Taking the leap

So much in chronic illness often becomes centred around the things we cannot do anymore. We have to plan our day around it, give it a constant stream of acknowledgement, or all hell might break loose. It’s that awkward third wheel that no-one likes to talk about, but we all know is there. So for once I am going to talk about what I can do, about the leaps and bounds (literally and figuratively) that I have been lucky enough to take forward. I have joined the dive team, and have completed three weeks of training. £ weeks of proper intense training. If you had told me I would be doing this 2 months ago, hell 1 month ago, I would have laughed. But here I am , three weeks into this new adventure, and I am loving it, it makes me smile when I wake up for practice, I want to go, I’m enthusiastic, I am intrigued what new thing I might learn each time. I am keeping up, pretty well I think, and my joints on the whole seem to be happy enough to hop on for the ride. I mean there as been quite a lot of grumbling from them, but nothing I can’t manage, nothing to horrible. I actually just want to hug them and throw them a party and say look what you can do! Look how far you’ve come! I have had some bad dives, hit the water on more than one occasion, which hurts every time, don’t believe anyone who says otherwise, and I’ve still been able to get up and try again. I might have a few, well maybe a lot of bruises, but I’m willing to take them for the fun I’m having. The other thing that I love about diving is that the swim and dive team spirit and friendliness is just amazing. I like every single person on that team, and everyone looks out for each other, cheers each other on, and were all so close. It’s such a nice environment to be in, and I feel very lucky to be in it. The one thing that feels a bit odd though is how few people on the team know about my medical stuff. My coach knows and a couple of the girls on diving, but I don’t think many other people know. I am kind of torn between whether I want them to know or not. IT’s nice to have a group of people who just sees me, without the baggage, but then isn’t the baggage part of me? Also I have no idea how one brings this up, especially when you are participating in all the trainings and mostly able to do it, it seems weird to then say but oh ya I have JIA, and this is really actually something I never though I would get back to. I feel like this just turns the conversation really awkward or into a pity party. Neither of which I want. So I guess in this regard I am on the fence. Should I tell everyone, should I not? How do I tell them? ……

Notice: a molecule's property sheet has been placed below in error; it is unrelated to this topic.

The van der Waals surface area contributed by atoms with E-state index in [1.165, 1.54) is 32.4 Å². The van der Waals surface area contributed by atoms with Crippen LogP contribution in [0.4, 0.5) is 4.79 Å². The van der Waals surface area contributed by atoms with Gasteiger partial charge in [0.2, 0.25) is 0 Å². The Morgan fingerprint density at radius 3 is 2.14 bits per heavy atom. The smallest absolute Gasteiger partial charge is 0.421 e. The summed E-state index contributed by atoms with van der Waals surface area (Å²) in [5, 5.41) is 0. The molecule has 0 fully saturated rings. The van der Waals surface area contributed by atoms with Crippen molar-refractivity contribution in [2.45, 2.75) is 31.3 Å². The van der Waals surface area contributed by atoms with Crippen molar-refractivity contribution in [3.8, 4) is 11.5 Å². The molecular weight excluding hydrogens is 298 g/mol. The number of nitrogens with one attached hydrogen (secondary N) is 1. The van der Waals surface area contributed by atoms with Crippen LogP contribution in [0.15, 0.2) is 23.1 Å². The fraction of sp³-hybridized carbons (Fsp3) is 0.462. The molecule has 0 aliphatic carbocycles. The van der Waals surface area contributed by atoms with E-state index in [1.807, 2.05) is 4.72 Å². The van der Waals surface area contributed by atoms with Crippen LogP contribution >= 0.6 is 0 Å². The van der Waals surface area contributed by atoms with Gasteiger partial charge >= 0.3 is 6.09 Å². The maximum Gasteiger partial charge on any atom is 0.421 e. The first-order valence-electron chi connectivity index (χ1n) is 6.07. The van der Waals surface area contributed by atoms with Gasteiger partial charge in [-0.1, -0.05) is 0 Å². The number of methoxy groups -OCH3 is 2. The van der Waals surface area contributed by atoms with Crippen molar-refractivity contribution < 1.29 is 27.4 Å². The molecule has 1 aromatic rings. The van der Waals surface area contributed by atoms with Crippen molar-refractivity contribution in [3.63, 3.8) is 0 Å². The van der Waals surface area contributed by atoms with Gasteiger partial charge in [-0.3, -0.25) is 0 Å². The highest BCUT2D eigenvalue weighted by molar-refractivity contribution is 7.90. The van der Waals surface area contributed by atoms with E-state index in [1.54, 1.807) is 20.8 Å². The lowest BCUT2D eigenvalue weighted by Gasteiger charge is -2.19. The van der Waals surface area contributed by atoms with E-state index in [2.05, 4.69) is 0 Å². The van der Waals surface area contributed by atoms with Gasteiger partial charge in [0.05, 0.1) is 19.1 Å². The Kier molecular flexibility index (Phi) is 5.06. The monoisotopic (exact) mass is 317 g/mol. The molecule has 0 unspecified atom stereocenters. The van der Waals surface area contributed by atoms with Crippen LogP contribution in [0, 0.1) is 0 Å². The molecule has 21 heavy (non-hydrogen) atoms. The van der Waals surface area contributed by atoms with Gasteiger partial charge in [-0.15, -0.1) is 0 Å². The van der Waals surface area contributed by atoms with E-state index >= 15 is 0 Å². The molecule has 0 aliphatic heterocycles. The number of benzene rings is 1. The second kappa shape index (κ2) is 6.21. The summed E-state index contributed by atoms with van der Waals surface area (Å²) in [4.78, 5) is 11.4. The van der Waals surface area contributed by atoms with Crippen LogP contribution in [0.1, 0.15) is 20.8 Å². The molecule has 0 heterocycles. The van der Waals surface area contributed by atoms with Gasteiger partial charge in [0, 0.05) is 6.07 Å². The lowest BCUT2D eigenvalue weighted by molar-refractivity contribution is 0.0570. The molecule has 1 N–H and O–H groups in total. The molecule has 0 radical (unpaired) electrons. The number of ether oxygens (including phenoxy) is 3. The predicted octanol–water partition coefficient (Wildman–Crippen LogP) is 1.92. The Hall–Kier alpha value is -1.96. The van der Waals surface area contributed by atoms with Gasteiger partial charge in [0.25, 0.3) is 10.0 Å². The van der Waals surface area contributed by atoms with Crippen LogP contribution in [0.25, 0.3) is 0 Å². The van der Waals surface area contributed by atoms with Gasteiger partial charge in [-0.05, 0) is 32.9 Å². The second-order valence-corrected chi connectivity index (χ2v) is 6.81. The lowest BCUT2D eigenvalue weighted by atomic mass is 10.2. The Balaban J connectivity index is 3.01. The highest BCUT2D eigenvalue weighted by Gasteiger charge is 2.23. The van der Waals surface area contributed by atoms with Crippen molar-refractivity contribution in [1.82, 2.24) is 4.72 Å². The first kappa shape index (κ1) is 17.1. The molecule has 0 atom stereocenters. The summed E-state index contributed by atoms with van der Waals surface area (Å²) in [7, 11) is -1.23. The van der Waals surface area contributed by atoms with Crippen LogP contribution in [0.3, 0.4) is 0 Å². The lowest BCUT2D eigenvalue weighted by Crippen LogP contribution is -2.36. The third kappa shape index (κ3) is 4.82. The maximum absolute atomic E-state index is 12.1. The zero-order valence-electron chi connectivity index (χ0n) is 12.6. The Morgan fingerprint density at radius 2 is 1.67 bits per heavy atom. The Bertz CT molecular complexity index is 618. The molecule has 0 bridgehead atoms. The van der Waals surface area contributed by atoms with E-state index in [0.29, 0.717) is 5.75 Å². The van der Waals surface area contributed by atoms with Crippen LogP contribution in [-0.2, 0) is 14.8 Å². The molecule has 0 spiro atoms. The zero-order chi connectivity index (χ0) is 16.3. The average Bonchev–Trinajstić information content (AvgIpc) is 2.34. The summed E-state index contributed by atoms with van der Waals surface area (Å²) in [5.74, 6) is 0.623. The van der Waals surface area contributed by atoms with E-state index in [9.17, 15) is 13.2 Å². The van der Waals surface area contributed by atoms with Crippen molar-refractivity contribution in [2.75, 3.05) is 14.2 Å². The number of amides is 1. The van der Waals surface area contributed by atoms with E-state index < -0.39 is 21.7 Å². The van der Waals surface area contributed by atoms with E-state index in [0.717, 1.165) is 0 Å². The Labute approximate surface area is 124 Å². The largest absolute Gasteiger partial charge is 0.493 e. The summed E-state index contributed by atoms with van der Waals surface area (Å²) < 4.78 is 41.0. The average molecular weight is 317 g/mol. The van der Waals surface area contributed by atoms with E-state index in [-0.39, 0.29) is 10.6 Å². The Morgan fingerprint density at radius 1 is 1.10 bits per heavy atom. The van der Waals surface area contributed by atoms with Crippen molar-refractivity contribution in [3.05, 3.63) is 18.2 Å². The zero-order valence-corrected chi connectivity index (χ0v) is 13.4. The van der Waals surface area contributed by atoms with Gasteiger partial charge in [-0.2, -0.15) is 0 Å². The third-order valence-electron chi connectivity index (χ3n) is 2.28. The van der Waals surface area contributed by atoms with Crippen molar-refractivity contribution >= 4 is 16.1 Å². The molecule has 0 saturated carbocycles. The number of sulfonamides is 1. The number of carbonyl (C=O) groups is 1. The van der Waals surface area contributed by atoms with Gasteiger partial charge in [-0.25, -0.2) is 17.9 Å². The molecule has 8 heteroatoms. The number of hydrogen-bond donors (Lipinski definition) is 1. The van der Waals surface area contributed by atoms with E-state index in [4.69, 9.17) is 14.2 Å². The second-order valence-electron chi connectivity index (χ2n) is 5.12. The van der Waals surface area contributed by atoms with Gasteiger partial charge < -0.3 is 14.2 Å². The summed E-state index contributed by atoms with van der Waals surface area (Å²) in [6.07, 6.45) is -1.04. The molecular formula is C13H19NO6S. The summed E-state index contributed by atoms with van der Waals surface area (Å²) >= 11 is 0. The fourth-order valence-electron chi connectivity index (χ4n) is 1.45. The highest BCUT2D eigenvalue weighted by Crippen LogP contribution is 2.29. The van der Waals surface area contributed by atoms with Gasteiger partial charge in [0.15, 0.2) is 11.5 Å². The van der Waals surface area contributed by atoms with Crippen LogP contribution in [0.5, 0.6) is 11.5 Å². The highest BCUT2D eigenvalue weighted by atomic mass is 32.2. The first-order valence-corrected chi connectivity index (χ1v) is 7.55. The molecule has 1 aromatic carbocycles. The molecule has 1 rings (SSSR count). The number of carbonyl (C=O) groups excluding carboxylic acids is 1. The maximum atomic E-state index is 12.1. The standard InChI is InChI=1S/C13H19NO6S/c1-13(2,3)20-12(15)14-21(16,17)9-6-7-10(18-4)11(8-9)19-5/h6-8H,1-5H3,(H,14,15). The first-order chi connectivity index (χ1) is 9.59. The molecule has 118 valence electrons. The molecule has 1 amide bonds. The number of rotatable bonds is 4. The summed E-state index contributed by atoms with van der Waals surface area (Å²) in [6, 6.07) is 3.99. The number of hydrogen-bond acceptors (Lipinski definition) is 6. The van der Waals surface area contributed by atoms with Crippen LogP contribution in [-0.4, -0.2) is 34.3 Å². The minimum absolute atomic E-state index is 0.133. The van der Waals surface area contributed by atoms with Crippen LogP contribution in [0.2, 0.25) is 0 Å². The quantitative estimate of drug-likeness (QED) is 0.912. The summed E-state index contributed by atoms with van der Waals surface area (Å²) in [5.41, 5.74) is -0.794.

So far I have learnt 10 maybe 11 dives, which makes me super proud. I just want everyone to know that even though it might not seem like it now, hopefully there will be a time when you will have better control of your body. For now, know your limits, but don’t limit yourself. If there is something that you really want to do, that is important to you, go for it, it might be hard, it might not work, but it also might. Just go for it. Diving was something I thought I would never in a million years get back to doing, but I have, and the going is slow and tough, and sometimes I want to cry and quite. But then I remember how much joy it brings me, how I actually feel like I have a reason to get up early in the morning. I tell myself that I can manage tough, as long as it’s important to me, it being tough will not stop me. My joints can throw little temper tantrums all they want I’m going to do this, because who knows if I will be able to later, I don’t. So here’s to taking that leap of faith, and going for that thing that we want, no matter how hard it seems….

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